During the initial search, review and assessment of the potential sites, it became clear that most sites have as yet to be either formally identified, named or even assigned technically appropriate scientific descriptions. For the purposes of this report reference numbers have been assigned to the sites assessed.
It is considered that the existing coastal geomorphology GCR sites have been comprehensively reviewed within the preceding report 'The Conservation of Nationally Important Marine Geoscience Sites: a feasibility study. Part 1: Reports A1 to A6'. Contract Number F90-01-600. As a consequence, reports have not been produced in relation to these candidate sites; however, numerical assessments incorporating the corrected threat factor have been carried out.
The marine thematic block assigned to an individual site has, in some cases, not been entirely clear. For example, in the case of the roches moutonnées, rock pinnacles, sea mounds and submarine canyons; the features primarily fall within the category related to the Quaternary, as glacial/postglacial processes have resulted in their formation or appearance. It must, however, be noted that other thematic blocks relating to solid geology could also be utilized in these cases.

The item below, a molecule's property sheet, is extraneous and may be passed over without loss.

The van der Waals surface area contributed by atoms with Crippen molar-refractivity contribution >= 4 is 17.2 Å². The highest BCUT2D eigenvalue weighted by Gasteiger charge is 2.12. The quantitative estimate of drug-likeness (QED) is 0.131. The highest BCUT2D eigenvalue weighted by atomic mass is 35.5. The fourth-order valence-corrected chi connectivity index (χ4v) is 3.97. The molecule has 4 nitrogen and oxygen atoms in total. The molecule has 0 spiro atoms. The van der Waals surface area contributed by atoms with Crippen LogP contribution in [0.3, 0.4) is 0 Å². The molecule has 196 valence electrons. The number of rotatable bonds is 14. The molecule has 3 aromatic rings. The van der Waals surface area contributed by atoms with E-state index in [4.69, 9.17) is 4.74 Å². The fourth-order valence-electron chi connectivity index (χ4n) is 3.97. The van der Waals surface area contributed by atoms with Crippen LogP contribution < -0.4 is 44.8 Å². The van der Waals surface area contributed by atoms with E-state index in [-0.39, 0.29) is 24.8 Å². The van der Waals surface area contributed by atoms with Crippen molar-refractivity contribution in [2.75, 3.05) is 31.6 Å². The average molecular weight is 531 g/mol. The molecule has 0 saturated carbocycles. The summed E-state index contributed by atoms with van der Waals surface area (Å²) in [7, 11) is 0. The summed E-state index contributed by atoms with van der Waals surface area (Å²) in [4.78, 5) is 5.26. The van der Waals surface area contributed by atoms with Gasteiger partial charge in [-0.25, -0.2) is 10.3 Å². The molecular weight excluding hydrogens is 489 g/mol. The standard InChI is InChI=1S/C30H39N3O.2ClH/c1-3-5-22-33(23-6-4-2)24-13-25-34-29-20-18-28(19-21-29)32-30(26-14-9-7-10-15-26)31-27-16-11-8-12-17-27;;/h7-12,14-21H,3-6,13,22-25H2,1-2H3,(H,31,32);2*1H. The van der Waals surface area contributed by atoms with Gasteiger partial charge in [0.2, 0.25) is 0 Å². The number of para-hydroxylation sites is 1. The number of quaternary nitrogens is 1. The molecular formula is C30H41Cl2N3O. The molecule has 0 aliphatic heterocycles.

Tables have been produced for both the offshore sites and coastal GCR's in an attempt both to illustrate and highlight potentially more important sites which may warrant conservation or extension within the marine environment. The tables have been constructed using scores produced via the scientific criteria section. In cases where equal values for the aforementioned criteria have been produced, a secondary driving mechanism related to the site's potential threat criteria has been implemented. For the purposes of this report, lower potential threat values are deemed to accentuate a site's position in relation to the site's importance and it's potential conservability.
The top scoring offshore site was assigned potential geotope status, whilst the second placed site was defined as potentially three separate 1st order sites nested within larger second order conservation zones. The majority of the other assessed sites were defined as prospective 1st order Marine Earth-science Conservation Areas (MECA's).
The table produced in relation to the coastal sites seemed consistent with the initial assessment conducted within the feasibility report in that it highlighted many of the sites that would possibly benefit from an extension into the sub-tidal environment. These include the sites of Ainsdale, Ynyslas, Newborough and Morfa Dinlle.
No attempt was made to define an accurate boundary with regard to any potential site's exact location and lateral extent. This was largely due to the lack of available data with respect to the majority of sites subjected to numerical evaluation. For the top scoring sites warranting potential conservation, a much more detailed study would be required in order to accurately define and delineate their exact lateral extension within the marine environment.



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Please cite as: Furze, M. and Roberts, M.J., (2004), Assessing the conservation value of geological sites in the marine environment, Online only